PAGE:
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K. Perry, O’Hair win the Shark Shootout at 31-under

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By Pete Pappas

GolfWRX Staff Writer

A Sunday round in the 50’s isn’t a common occurrence. But at the Franklin Templeton Shootout, a 54-hole team even hosted by Greg Norman at Tiburon Golf Club in Naples, Fla., it’s just par for the course.

Kenny Perry and Sean O’Hair won the tournament known as the “Shark Shootout” with a final score of 31-under. A surging Perry and O’Hair birdied five of the last six holes for the victory at the majestic 7,288-yard Greg Norman designed Gold Course, holding off Rory Sabbatini and Charles Howell III by just one shot. Perry and O’Hair carded a 12-under 60 on Sunday, while Sabbatini and Howell fired 15-under, 57, the low round of the week.

“You can’t really get too far ahead of yourself out there in that field,” Perry said. “You just kind of play each hole.”

The Franklin Templeton Shootout is break from traditional stroke play where two man teams that play a mixed format.

“It’s a lot of fun especially in a team event,” said Brendan Steele, who won last year’s Shark Shootout with Keegan Bradley. “We don’t get to do that that often so that makes it a special week.”

The first round is a “Modified Alternate Shot” format, where each player hits a drive on every hole and one drive is selected. The player whose drive is not selected hits the second shot, and they alternate shots until the ball is holed. The second round is “Better Ball,” where each player plays through every hole using his own ball. The player whose score is the lowest on each hole will be the team score for that hole. And the final round format is a “Scramble,” where each player hits a drive on every hole and the best drive is selected. Each player then plays a second shot from the location of the selected driver, and the best second shot is selected. This process is repeated until the hole is completed.

“To me it almost felt like a vacation this week,” O’Hair said. “You know, having a few cocktail parties, go out with my wife and have a good time, come to work and have a good time with a friend of mine and play some nice golf. It was just a nice way to end the year.”

With the victory the 52-year-old Perry became the oldest player to win the Shark Shootout. It was also Perry’s third career Shootout victory, wins he’s racked up with three different playing partners (he won with John Huston in 2005 and Scott Hoch in 2008). Fred Couples, Brad Faxon and Steve Elkington have also won the Shootout three times, with Couples and Elkington also winning each time with different playing partners.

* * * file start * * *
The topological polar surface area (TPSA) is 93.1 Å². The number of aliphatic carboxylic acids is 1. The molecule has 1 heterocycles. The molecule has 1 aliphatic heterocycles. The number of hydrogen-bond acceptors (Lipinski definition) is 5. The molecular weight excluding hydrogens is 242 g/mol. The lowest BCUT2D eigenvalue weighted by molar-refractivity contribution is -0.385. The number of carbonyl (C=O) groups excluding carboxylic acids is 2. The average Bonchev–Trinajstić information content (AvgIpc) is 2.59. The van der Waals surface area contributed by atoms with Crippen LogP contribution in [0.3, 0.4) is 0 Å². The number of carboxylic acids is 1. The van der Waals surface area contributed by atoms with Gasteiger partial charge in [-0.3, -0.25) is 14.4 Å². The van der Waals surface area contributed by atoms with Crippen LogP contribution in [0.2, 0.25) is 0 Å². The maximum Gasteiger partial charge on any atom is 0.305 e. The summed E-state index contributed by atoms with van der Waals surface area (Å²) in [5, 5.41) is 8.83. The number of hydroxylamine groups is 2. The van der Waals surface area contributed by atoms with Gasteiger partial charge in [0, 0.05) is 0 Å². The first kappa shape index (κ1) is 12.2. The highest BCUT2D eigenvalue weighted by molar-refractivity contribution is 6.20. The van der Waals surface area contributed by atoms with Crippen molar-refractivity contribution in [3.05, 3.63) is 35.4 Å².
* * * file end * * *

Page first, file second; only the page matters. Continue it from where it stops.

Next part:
Down the stretch, Sabbatini and Howell however didn’t make it easy for Perry and O’Hair. And on No. 16, a par 3, they tied Perry and O’Hair for the lead with the first birdie of the day on the hole.

“We played really well and gave ourselves a lot of opportunities,” Sabbatini said.

But moments later Perry hit his approach close at No. 16, and O’Hair slammed the door shut with a 10-foot birdie putt.

“I knew they were going to probably catch up to us at some point, but I knew we had holes to catch back up to them,” Perry said.

For their efforts, Perry and O’Hair will split $750,000 of the event’s $3 million purse.

Jason Dufner and Vijay Singh finished third at 28-under. The teams of Jerry Kelly and Steve Stricker, Stewart Cink and Carl Pettersson and Davis Love III and Brandt Snedeker all finished in a fourth place tie at 27-under.

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Pete is a journalist, commentator, and interviewer covering the PGA Tour, new equipment releases, and the latest golf fashions. Pete's also a radio and television personality who's appeared multiple times on ESPN radio, and Fox Sports All Bets Are Off. And when he's not running down a story, he's at the range working on his game. Above all else, Pete's the proud son of a courageous mom who battled pancreatic cancer much longer than anyone expected. You can follow Pete on twitter @PGAPappas